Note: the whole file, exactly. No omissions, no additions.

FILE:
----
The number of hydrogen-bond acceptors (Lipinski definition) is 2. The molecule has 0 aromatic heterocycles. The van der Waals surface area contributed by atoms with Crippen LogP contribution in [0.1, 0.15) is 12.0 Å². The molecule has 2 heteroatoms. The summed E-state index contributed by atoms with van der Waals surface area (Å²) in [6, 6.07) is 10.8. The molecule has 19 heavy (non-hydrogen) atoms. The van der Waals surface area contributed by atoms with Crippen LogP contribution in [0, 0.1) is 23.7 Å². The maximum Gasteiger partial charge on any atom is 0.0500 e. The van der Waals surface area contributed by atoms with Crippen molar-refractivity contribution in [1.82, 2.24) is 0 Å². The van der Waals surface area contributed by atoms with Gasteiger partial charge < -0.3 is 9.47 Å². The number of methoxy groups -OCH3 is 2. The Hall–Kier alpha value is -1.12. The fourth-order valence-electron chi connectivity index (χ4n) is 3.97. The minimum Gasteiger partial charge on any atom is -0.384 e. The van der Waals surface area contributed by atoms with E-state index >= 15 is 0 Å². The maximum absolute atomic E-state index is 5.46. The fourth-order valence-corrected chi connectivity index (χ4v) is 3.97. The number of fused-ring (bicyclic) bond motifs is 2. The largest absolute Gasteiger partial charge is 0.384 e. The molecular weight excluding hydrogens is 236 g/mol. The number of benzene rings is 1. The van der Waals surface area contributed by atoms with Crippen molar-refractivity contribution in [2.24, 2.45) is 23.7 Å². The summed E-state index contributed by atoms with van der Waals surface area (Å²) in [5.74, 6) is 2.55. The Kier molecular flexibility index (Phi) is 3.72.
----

The number of hydrogen-bond acceptors (Lipinski definition) is 2. The molecule has 0 aromatic heterocycles. The van der Waals surface area contributed by atoms with Crippen LogP contribution in [0.1, 0.15) is 12.0 Å². The molecule has 2 heteroatoms. The summed E-state index contributed by atoms with van der Waals surface area (Å²) in [6, 6.07) is 10.8. The molecule has 19 heavy (non-hydrogen) atoms. The van der Waals surface area contributed by atoms with Crippen LogP contribution in [0, 0.1) is 23.7 Å². The maximum Gasteiger partial charge on any atom is 0.0500 e. The van der Waals surface area contributed by atoms with Crippen molar-refractivity contribution in [1.82, 2.24) is 0 Å². The van der Waals surface area contributed by atoms with Gasteiger partial charge < -0.3 is 9.47 Å². The number of methoxy groups -OCH3 is 2. The Hall–Kier alpha value is -1.12. The fourth-order valence-electron chi connectivity index (χ4n) is 3.97. The minimum Gasteiger partial charge on any atom is -0.384 e. The van der Waals surface area contributed by atoms with E-state index >= 15 is 0 Å². The maximum absolute atomic E-state index is 5.46. The fourth-order valence-corrected chi connectivity index (χ4v) is 3.97. The number of fused-ring (bicyclic) bond motifs is 2. The largest absolute Gasteiger partial charge is 0.384 e. The molecular weight excluding hydrogens is 236 g/mol. The number of benzene rings is 1. The van der Waals surface area contributed by atoms with Crippen molar-refractivity contribution in [2.24, 2.45) is 23.7 Å². The summed E-state index contributed by atoms with van der Waals surface area (Å²) in [5.74, 6) is 2.55. The Kier molecular flexibility index (Phi) is 3.72.